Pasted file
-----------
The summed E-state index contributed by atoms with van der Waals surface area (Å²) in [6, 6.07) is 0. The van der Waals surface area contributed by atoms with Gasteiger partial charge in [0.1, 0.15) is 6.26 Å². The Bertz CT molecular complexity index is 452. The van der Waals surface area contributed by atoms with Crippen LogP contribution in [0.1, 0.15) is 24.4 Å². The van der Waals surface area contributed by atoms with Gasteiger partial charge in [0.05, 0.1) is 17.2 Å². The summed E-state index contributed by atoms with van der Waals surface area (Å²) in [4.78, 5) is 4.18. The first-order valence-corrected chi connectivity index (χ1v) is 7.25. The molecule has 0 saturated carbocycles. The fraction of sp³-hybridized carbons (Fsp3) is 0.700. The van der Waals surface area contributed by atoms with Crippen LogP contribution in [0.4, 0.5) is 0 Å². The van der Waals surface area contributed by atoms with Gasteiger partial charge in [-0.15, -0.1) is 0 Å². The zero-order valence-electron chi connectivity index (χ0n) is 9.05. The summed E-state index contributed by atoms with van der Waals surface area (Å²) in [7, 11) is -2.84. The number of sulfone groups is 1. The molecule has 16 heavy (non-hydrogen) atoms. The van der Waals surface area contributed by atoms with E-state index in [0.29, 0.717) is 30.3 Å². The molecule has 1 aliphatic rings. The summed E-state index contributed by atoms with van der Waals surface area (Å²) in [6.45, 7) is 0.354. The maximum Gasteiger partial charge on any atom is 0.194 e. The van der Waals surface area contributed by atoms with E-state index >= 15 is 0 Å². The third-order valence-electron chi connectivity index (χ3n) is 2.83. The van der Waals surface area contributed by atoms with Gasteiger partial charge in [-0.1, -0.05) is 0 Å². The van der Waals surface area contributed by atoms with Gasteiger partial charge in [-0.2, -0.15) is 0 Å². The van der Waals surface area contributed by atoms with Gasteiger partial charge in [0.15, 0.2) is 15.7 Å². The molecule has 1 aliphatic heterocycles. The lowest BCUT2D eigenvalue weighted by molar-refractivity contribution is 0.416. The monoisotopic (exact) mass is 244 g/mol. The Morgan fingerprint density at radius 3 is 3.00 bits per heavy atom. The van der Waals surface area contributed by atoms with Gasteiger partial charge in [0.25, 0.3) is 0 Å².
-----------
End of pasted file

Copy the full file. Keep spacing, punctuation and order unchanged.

The summed E-state index contributed by atoms with van der Waals surface area (Å²) in [6, 6.07) is 0. The van der Waals surface area contributed by atoms with Gasteiger partial charge in [0.1, 0.15) is 6.26 Å². The Bertz CT molecular complexity index is 452. The van der Waals surface area contributed by atoms with Crippen LogP contribution in [0.1, 0.15) is 24.4 Å². The van der Waals surface area contributed by atoms with Gasteiger partial charge in [0.05, 0.1) is 17.2 Å². The summed E-state index contributed by atoms with van der Waals surface area (Å²) in [4.78, 5) is 4.18. The first-order valence-corrected chi connectivity index (χ1v) is 7.25. The molecule has 0 saturated carbocycles. The fraction of sp³-hybridized carbons (Fsp3) is 0.700. The van der Waals surface area contributed by atoms with Crippen LogP contribution in [0.4, 0.5) is 0 Å². The van der Waals surface area contributed by atoms with Gasteiger partial charge in [-0.15, -0.1) is 0 Å². The zero-order valence-electron chi connectivity index (χ0n) is 9.05. The summed E-state index contributed by atoms with van der Waals surface area (Å²) in [7, 11) is -2.84. The number of sulfone groups is 1. The molecule has 16 heavy (non-hydrogen) atoms. The van der Waals surface area contributed by atoms with E-state index in [0.29, 0.717) is 30.3 Å². The molecule has 1 aliphatic rings. The summed E-state index contributed by atoms with van der Waals surface area (Å²) in [6.45, 7) is 0.354. The maximum Gasteiger partial charge on any atom is 0.194 e. The van der Waals surface area contributed by atoms with E-state index >= 15 is 0 Å². The third-order valence-electron chi connectivity index (χ3n) is 2.83. The van der Waals surface area contributed by atoms with Gasteiger partial charge in [-0.1, -0.05) is 0 Å². The van der Waals surface area contributed by atoms with Gasteiger partial charge in [-0.2, -0.15) is 0 Å². The van der Waals surface area contributed by atoms with Gasteiger partial charge in [0.15, 0.2) is 15.7 Å². The molecule has 1 aliphatic heterocycles. The lowest BCUT2D eigenvalue weighted by molar-refractivity contribution is 0.416. The monoisotopic (exact) mass is 244 g/mol. The Morgan fingerprint density at radius 3 is 3.00 bits per heavy atom. The van der Waals surface area contributed by atoms with Gasteiger partial charge in [0.25, 0.3) is 0 Å².